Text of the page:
In the last twenty years, age-specific fertility rates for Western Australian women have undergone dramatic change, reflecting women's increasing participation in the labour force and postponement of motherhood. The age-specific fertility rate (ASFR) refers to number of live births to mothers at each age per 1,000 of the female population of that age. The ASFR for women based on five year age groups shows that births to women aged between 15 and 29 years have decreased, with the rates for women 30 years and over increasing.

Most notably, the 20-24 year age group has experienced the greatest change, with the ASFR decreasing from 117.4 in 1980 to 61.6 in 2000. The 25-29 year age group also experienced a strong decline, from 141.2 in 1980 to 108.3 in 2000. Conversely, the ASFR for the 30-34 year age group has increased from 72.8 in 1980 to 109.8 in 2000. The 35-39 year age group also experienced an increase in the ASFR, from 20.5 in 1980 to 46.5 in 2000. For most age groups the decline or increase has been consistent over the last twenty years. However, for the 25-29 year age group the ASFR increased to a peak of 151.5 in 1986 and has since steadily declined.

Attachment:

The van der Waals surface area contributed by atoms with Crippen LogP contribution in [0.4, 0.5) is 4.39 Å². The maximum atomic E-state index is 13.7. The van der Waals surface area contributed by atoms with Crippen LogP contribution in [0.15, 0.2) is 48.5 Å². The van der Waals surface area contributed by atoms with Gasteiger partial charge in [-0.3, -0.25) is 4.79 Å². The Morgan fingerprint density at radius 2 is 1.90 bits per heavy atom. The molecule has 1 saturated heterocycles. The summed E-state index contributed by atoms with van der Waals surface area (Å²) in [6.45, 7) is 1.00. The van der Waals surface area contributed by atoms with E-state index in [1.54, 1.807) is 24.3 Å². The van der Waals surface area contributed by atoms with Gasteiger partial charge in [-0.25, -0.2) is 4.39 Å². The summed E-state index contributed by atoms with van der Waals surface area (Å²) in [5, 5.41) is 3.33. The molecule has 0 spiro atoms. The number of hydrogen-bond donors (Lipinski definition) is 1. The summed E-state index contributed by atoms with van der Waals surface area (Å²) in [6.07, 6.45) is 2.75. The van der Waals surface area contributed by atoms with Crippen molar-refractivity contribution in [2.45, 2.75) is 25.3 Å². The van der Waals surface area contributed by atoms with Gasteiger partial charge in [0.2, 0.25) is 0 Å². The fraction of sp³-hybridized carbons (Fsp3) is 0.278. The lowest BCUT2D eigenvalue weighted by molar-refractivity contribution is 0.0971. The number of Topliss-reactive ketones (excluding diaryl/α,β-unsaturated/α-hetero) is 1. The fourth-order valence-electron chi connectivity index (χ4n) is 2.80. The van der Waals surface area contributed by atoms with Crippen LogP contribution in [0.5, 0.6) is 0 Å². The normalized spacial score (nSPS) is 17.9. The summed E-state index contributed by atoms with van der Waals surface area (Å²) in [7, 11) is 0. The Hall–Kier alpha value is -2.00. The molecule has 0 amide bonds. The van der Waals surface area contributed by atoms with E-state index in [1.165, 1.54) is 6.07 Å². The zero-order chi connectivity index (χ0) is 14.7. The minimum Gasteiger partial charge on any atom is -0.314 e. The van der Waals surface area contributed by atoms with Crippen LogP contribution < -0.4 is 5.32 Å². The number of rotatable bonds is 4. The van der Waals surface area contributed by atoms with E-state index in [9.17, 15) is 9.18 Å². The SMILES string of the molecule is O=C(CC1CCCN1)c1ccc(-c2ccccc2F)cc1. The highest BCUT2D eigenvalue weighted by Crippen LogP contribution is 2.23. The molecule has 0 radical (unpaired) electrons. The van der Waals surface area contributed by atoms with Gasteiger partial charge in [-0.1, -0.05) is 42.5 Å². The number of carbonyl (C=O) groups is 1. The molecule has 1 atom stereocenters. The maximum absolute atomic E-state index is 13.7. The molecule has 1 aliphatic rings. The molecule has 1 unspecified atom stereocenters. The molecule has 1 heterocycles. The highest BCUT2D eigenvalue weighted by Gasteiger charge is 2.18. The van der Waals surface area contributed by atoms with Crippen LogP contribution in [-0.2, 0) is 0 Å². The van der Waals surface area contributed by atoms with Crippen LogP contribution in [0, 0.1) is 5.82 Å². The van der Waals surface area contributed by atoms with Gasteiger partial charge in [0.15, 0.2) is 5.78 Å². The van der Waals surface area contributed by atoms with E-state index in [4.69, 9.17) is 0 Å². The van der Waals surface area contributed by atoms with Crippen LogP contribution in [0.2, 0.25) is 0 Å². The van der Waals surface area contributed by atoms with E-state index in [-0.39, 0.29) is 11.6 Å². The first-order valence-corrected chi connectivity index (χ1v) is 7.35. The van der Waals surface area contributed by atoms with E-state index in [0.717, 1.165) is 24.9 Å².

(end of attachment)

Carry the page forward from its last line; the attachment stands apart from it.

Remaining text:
graph - AGE-SPECIFIC FERTILITY RATES, Selected age groups, 1980-2000



Total Fertility Rate

Fertility patterns in Western Australia's regional areas have undergone significant change since the late 1980s. When comparing total fertility rates (the number of children a woman would bear during her lifetime if she experienced current age-specific fertility rates at each age of her reproductive life) between regional areas, some interesting patterns emerge.